The Evidence-Based Parenting Toolbox, aka: How Not To Lose Your Sh*t With Your Kids

Let’s start by talking about the broken neon sign that I discovered last night as I was ushering my kids into bed in anticipation of solitude and wine. This particular neon sign was given to me and my husband when … Continue reading

She’s Still Nursing: A Guide for Family and Friends

If you’re reading this, you probably have a woman in your life that is, you guessed it, still nursing her child (or children). Whether she shared this article with you or you struck out on your own in search of … Continue reading

My Family’s Fight With Food Allergies

It’s every mother’s worst nightmare. Your child is hurting and you can’t fix it. My son, Jaxson, started showing troubling symptoms around one month old. He had bleeding diaper rashes, his skin was covered in eczema, and he cried all … Continue reading

WMC Doula Collective

Whole Mothering Center is pleased to launch the first cooperative doula practice in Southeast Texas! We’ve had this in the works for a while now, and are so happy to be able to share the news with you! WMC is … Continue reading

Educate Before You Procreate

I was unbelievably excited when I found out I was pregnant. After being married for only six months I somehow convinced my husband, who was set on waiting at least a year, to try for a baby. “It’s not like … Continue reading

Renae’s Chronicles of Nausea: A Hyperemesis Story

It might have been after I threw up on my OB’s shoe…again. Or maybe it was when I found myself telling the cold tile floor that it was the only one who loved me. Possibly it was when I described my pee as “Coke…like Yankee Coke, not Sprite-is-Coke-Texas-talk.” Perhaps it was when I had to lift my head out of the toilet to read the positive sign.

Whenever it was, I realized early on that for every “I Didn’t Know I was Pregnant” special there was one like this in which I and everyone within earshot knew I was pregnant every single moment. It was not an auspicious start. After a miscarriage, I developed what I thought was the worst stomach bug ever. My assessment was close in that it was horrible, but the 9 month duration was unexpected.

With my daughter I ate for 2….villages, so when I found myself completely unable to eat this time, I was a bit perplexed. I am awesome at fluffy. I am the only person who could deliver a baby and leave the labor room weighing 10 pounds more. This time though, at six weeks along, I was in my OB’s office playing “name the shade of purple on the ketone stick”, watching the dial of the scale move backwards for the first time in my life and throwing up in his waiting room, scale area, sink, toilet, floor, and shoe in that order.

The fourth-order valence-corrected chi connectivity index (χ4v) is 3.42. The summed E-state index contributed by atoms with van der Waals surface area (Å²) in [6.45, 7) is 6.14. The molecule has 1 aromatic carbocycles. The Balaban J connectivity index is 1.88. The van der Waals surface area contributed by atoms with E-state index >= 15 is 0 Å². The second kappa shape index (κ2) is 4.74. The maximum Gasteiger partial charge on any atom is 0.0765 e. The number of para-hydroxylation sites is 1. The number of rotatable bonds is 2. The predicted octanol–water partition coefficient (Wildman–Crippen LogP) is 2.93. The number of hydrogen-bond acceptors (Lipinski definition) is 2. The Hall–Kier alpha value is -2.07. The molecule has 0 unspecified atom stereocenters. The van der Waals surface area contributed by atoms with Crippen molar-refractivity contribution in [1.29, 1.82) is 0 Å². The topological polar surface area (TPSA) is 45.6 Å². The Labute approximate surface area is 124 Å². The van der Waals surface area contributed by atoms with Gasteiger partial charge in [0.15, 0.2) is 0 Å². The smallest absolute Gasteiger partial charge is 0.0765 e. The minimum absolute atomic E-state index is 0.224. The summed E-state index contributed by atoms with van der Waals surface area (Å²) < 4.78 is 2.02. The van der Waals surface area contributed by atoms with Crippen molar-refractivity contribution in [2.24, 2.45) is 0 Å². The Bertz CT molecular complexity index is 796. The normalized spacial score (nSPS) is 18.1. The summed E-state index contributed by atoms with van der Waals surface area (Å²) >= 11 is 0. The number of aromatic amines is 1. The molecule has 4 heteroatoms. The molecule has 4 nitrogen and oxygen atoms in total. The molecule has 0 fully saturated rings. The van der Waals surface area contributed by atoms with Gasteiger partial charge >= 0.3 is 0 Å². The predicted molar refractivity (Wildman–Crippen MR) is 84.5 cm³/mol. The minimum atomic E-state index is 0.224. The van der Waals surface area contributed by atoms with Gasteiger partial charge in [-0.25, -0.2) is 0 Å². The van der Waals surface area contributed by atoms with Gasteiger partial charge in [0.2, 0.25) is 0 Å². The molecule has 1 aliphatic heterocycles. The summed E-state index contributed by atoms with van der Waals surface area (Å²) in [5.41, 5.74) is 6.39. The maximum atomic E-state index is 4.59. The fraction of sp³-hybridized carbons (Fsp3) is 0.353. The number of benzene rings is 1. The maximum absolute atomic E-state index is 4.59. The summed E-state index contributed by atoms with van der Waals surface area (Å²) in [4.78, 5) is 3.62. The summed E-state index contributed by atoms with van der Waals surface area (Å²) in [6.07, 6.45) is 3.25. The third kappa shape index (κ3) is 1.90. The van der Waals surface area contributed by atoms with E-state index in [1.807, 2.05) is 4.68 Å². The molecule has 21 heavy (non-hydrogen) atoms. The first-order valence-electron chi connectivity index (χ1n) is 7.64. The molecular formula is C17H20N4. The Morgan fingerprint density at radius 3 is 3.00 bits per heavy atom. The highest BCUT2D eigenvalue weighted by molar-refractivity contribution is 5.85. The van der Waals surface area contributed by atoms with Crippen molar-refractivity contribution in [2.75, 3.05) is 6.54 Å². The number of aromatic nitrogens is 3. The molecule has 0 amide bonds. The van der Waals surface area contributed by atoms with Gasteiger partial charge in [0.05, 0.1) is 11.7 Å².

He prescribed me Zofran which tore at my hippie heart. All my crunchy friends had suggestions. I wore Seabands like Rolexes, drank enough ginger-peppermint tea to float a ship, and tried every trick in the book. It only intensified, and I was now throwing up 15-20 times a day. At eight weeks I went back and was given the diagnosis of Hyperemesis Gravidarum (HG). You might recognize this as the pregnancy illness that Kate Middleton had only without the clothing/make-up/spray tan/hair-holding-back team. My plans for a midwife birth were shot, and I continued to drop weight like a prize fighter. Finally, at 12 weeks, I began to get IV  fluids and was receiving the highest dose possible of several meds.



Nonetheless, my HG was not impressed. I had lost over 15% of my body weight, was throwing up blood from bile burning my throat, my hair was falling out, my veins had collapsed, and I was separating ribs from the constant vomiting. My reaction was deflection via humor: “My bikini career is finally taking off. Pregnancy is an amazing diet. I love the smell of bile in the morning.” My OB’s reaction was a bit more pragmatic and he admitted my miserable ass to the hospital. I was expending too much energy vomiting so I was ordered not to eat or drink anything and was given all my nutrition via IV for several days. As I told my OB, “If you wanted to take me out for drinks, you should have chosen a nicer place.” He wasn’t amused and soon after discharge I was a mess again. This is when my angels arrived: home health. I was given a Zofran pump which meant I had to stab myself daily and have medication going under my skin where I couldn’t throw it up.



Zoe Francis was my homegirl for a large portion of my 2nd pregnancy. Isn’t she gorgeous?

The tube going into my stomach left delightful bruises, and it actually looked like my baby was trying to kick his way out. Adorable little Alien. Once we got the medication dose right I was closer to “normal morning sickness” with chronic nausea and vomiting several times a day. I was not gaining weight but no longer losing it. I looked like Skeletor, felt like death, and smelled like wine (chronic ketosis). Home health continued until I was 26 weeks pregnant at which time I was able to wean off the pump and fluids.



I never got completely off the oral meds, but was able to function most days until the last 3 weeks of pregnancy when it returned with a vengeance. When my water broke I was still wearing pre-pregnancy jeans and weighed less than what I started at.

So, what did I learn from having a disease that only strikes 0.5-2% of all pregnancies?

First of all, some people are horrible. They’ll tell you the meds are killing your baby, that you’re lucky you’re so skinny, or that it’s just psychological. This includes some medical professionals, so arm yourself with information and be prepared for battle. There are some excellent support resources on the internet for pregnant women women who find themselves dealing with HG that include standard HG protocols and tips and tricks from other women whose babies are literally eating them alive. Help HER is an amazing organization that includes support forums, suggested treatment protocols and educates providers on how to most effectively help their patients who have HG. There are also many Facebook groups that act as support forums as well. Hyperemesis Gravidarum (HG) and Hyperemesis Gravidarum Sufferers and Survivors! are the two that I found most helpful.